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, 8 (2), 219-238

Understanding and Addressing Vulnerability Following the 2010 Haiti Earthquake: Applying a Feminist Lens to Examine Perspectives of Haitian and Expatriate Health Care Providers and Decision-Makers

Understanding and Addressing Vulnerability Following the 2010 Haiti Earthquake: Applying a Feminist Lens to Examine Perspectives of Haitian and Expatriate Health Care Providers and Decision-Makers

Evelyne Durocher et al. J Hum Rights Pract.

Abstract

Vulnerability is a central concept in humanitarian aid. Discussions of vulnerability in disaster response literature and guidelines for humanitarian aid range from considerations of a universal human vulnerability, to more nuanced examinations of how particular characteristics render individuals more or less at risk. Despite its frequent use, there is a lack of clarity about how vulnerability is conceptualized and how it informs operational priorities in humanitarian assistance. Guided by interpretive description methodology, we draw on the feminist taxonomy of vulnerability presented by Mackenzie, Rogers and Dodds (2014) to examine perspectives of 24 expatriate and Haitian decision-makers and health professionals interviewed between May 2012 and March 2013. The analysis explores concepts of vulnerability and equity in relation to the humanitarian response following the 2010 earthquake in Haiti. Participants' conceptualizations of vulnerability included consideration for inherent vulnerabilities related to individual characteristics (e.g. being a woman or disabled) and situational vulnerabilities related to particular circumstances such as having less access to health care resources or basic necessities. Participants recognized that vulnerabilities could be exacerbated by socio-political structures but felt ill-equipped to address these. The use of the taxonomy and a set of questions inspired by Hurst's (2008) approach to identifying and reducing vulnerability can guide the analysis of varied sources of vulnerability and open discussions about how and by whom vulnerabilities should be addressed in humanitarian responses. More research is required to inform how humanitarian responders could balance addressing acute vulnerability with consideration of systemic and pre-existing circumstances that underlie much of the vulnerability experienced following an acute disaster.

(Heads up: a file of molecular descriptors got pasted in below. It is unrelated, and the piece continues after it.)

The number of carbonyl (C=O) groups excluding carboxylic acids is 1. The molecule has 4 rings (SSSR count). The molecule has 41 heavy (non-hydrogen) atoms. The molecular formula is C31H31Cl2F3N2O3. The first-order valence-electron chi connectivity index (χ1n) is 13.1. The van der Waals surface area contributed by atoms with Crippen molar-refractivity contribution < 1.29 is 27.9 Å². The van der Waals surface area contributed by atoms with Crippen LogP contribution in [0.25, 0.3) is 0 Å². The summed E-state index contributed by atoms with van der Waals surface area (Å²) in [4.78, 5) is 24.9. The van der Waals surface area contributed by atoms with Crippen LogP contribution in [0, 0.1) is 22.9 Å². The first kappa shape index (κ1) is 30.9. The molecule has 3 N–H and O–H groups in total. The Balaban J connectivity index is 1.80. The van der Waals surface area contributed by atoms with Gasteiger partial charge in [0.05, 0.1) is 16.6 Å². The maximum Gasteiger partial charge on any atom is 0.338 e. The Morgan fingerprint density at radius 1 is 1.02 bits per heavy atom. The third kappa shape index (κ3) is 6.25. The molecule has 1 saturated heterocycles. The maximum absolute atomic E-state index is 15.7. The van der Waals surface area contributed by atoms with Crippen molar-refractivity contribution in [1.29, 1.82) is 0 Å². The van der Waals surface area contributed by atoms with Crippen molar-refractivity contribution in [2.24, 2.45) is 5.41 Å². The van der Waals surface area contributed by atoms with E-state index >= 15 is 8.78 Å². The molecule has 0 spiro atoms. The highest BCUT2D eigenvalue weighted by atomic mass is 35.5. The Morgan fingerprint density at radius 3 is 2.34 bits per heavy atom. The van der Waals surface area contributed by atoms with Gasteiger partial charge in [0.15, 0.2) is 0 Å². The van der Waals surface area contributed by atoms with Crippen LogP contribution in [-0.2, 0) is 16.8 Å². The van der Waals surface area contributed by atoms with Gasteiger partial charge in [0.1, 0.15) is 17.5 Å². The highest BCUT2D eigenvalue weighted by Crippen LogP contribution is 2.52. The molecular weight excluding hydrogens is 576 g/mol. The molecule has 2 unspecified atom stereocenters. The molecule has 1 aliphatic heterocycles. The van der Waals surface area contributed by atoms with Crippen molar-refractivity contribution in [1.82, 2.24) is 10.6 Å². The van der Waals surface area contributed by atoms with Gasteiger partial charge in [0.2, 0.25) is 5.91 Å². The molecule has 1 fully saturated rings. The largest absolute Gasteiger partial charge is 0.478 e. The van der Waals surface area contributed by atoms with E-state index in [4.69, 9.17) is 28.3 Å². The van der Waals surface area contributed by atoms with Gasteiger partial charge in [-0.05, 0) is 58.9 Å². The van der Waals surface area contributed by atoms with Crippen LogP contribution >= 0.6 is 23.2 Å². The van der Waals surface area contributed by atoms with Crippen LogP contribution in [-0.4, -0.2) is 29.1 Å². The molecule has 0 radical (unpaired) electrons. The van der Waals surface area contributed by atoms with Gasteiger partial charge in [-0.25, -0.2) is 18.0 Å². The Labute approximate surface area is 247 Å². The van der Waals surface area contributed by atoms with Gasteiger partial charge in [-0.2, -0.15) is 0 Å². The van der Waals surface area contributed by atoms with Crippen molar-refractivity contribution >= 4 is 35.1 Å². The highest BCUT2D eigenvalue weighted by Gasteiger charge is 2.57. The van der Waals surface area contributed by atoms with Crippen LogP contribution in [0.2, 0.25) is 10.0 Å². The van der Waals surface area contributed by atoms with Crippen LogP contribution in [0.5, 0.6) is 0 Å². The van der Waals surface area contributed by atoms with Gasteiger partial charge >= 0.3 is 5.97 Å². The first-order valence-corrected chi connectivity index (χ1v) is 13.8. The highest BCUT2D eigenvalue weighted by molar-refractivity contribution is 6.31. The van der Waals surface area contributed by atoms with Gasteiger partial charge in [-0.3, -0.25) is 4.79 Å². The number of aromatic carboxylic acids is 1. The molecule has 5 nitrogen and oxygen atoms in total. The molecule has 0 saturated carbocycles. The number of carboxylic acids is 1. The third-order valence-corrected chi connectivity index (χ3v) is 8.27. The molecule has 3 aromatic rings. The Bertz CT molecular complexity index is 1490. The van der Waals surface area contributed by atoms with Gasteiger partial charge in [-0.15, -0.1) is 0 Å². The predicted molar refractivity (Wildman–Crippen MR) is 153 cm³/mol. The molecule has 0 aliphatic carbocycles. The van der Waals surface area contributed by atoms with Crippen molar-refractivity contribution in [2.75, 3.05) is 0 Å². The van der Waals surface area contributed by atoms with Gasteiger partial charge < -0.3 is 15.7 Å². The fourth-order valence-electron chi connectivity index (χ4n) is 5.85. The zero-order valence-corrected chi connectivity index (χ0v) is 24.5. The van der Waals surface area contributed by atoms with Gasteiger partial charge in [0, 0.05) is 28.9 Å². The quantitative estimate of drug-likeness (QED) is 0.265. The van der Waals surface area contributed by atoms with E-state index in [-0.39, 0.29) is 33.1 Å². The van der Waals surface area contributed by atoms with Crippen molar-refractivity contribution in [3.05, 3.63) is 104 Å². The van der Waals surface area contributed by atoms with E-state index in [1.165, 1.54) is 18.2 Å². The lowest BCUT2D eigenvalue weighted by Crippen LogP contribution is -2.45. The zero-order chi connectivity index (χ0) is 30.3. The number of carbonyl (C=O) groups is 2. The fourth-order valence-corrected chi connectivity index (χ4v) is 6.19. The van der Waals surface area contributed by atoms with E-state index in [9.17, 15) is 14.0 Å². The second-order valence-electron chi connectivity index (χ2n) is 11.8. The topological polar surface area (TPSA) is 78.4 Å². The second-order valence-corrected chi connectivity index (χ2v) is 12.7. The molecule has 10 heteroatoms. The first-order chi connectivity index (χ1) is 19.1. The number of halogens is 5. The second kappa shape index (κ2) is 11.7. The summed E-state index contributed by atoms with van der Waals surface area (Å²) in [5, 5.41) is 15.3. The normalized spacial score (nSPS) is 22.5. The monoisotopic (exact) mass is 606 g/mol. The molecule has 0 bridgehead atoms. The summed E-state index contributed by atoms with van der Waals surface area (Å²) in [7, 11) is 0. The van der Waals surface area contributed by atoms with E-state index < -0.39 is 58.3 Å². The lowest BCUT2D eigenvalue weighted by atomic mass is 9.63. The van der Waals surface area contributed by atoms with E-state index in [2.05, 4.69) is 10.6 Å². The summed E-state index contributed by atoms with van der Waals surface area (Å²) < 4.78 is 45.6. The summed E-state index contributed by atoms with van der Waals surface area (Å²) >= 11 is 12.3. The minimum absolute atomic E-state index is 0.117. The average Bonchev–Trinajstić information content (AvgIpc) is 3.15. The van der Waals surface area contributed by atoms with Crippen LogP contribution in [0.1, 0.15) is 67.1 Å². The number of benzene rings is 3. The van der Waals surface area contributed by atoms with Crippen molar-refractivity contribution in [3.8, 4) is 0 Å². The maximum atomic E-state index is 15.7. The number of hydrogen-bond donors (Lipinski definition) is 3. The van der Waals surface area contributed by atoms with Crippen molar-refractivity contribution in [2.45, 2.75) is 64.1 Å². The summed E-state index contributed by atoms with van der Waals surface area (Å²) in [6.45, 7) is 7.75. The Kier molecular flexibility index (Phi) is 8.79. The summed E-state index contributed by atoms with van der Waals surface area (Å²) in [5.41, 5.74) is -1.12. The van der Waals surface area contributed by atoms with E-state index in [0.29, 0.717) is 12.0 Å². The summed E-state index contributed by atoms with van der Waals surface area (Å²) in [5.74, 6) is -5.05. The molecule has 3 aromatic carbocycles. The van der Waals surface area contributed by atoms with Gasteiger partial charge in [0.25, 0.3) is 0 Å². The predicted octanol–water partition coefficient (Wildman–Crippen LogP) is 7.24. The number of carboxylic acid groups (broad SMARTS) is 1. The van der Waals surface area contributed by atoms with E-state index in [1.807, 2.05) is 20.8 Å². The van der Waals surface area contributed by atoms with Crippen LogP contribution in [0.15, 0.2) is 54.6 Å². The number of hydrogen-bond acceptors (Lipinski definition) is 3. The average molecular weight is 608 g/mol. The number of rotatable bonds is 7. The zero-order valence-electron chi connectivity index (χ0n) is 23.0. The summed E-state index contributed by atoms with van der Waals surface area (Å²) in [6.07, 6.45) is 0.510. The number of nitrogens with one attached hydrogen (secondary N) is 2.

Keywords: Haiti; equity; feminist; humanitarian; vulnerability.

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